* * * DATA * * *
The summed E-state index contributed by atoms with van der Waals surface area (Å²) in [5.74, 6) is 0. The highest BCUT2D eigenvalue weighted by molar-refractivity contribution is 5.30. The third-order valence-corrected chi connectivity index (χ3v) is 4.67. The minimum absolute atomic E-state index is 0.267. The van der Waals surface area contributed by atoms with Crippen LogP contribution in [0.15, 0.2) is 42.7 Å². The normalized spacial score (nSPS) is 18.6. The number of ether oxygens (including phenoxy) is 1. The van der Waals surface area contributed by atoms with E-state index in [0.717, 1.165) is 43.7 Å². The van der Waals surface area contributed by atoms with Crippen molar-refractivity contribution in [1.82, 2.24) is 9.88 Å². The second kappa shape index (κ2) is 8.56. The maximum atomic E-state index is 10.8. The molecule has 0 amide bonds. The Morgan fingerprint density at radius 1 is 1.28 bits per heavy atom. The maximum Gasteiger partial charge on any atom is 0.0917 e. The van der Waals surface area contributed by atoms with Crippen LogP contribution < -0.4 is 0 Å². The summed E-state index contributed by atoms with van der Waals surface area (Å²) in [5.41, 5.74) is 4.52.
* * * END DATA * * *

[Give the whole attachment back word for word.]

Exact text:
The summed E-state index contributed by atoms with van der Waals surface area (Å²) in [5.74, 6) is 0. The highest BCUT2D eigenvalue weighted by molar-refractivity contribution is 5.30. The third-order valence-corrected chi connectivity index (χ3v) is 4.67. The minimum absolute atomic E-state index is 0.267. The van der Waals surface area contributed by atoms with Crippen LogP contribution in [0.15, 0.2) is 42.7 Å². The normalized spacial score (nSPS) is 18.6. The number of ether oxygens (including phenoxy) is 1. The van der Waals surface area contributed by atoms with E-state index in [0.717, 1.165) is 43.7 Å². The van der Waals surface area contributed by atoms with Crippen molar-refractivity contribution in [1.82, 2.24) is 9.88 Å². The second kappa shape index (κ2) is 8.56. The maximum atomic E-state index is 10.8. The molecule has 0 amide bonds. The Morgan fingerprint density at radius 1 is 1.28 bits per heavy atom. The maximum Gasteiger partial charge on any atom is 0.0917 e. The van der Waals surface area contributed by atoms with Crippen LogP contribution < -0.4 is 0 Å². The summed E-state index contributed by atoms with van der Waals surface area (Å²) in [5.41, 5.74) is 4.52.